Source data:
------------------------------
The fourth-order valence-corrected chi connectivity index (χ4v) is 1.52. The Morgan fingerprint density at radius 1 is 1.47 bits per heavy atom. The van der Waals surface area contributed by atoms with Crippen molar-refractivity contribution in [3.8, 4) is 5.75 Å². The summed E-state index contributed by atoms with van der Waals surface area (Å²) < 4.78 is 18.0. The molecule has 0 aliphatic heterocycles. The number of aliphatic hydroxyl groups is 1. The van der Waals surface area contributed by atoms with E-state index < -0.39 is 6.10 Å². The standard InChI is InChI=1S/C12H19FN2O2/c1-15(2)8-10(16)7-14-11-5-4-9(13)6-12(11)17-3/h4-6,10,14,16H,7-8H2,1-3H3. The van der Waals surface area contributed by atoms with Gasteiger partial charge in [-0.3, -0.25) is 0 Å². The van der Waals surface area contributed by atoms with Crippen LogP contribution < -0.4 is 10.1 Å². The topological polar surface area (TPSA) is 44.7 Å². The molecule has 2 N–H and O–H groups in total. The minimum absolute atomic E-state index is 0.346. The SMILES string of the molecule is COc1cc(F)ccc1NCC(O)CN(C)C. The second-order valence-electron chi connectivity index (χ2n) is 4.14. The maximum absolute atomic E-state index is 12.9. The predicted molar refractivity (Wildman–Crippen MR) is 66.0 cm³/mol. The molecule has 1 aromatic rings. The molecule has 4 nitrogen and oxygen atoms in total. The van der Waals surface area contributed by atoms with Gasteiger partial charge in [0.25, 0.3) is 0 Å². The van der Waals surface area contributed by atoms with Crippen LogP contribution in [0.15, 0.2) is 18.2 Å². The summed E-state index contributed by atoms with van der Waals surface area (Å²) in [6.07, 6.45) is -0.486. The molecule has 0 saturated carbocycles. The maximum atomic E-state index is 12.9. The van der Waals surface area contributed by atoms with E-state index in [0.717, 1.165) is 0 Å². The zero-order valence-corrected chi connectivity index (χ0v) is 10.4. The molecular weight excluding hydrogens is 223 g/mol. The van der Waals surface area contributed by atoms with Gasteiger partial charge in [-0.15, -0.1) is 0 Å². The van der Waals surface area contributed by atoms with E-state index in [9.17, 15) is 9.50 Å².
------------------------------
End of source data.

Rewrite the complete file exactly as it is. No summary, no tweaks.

The fourth-order valence-corrected chi connectivity index (χ4v) is 1.52. The Morgan fingerprint density at radius 1 is 1.47 bits per heavy atom. The van der Waals surface area contributed by atoms with Crippen molar-refractivity contribution in [3.8, 4) is 5.75 Å². The summed E-state index contributed by atoms with van der Waals surface area (Å²) < 4.78 is 18.0. The molecule has 0 aliphatic heterocycles. The number of aliphatic hydroxyl groups is 1. The van der Waals surface area contributed by atoms with E-state index < -0.39 is 6.10 Å². The standard InChI is InChI=1S/C12H19FN2O2/c1-15(2)8-10(16)7-14-11-5-4-9(13)6-12(11)17-3/h4-6,10,14,16H,7-8H2,1-3H3. The van der Waals surface area contributed by atoms with Gasteiger partial charge in [-0.3, -0.25) is 0 Å². The van der Waals surface area contributed by atoms with Crippen LogP contribution < -0.4 is 10.1 Å². The topological polar surface area (TPSA) is 44.7 Å². The molecule has 2 N–H and O–H groups in total. The minimum absolute atomic E-state index is 0.346. The SMILES string of the molecule is COc1cc(F)ccc1NCC(O)CN(C)C. The second-order valence-electron chi connectivity index (χ2n) is 4.14. The maximum absolute atomic E-state index is 12.9. The predicted molar refractivity (Wildman–Crippen MR) is 66.0 cm³/mol. The molecule has 1 aromatic rings. The molecule has 4 nitrogen and oxygen atoms in total. The van der Waals surface area contributed by atoms with Gasteiger partial charge in [0.25, 0.3) is 0 Å². The van der Waals surface area contributed by atoms with Crippen LogP contribution in [0.15, 0.2) is 18.2 Å². The summed E-state index contributed by atoms with van der Waals surface area (Å²) in [6.07, 6.45) is -0.486. The molecule has 0 saturated carbocycles. The maximum atomic E-state index is 12.9. The van der Waals surface area contributed by atoms with E-state index in [0.717, 1.165) is 0 Å². The zero-order valence-corrected chi connectivity index (χ0v) is 10.4. The molecular weight excluding hydrogens is 223 g/mol. The van der Waals surface area contributed by atoms with Gasteiger partial charge in [-0.15, -0.1) is 0 Å². The van der Waals surface area contributed by atoms with E-state index in [9.17, 15) is 9.50 Å².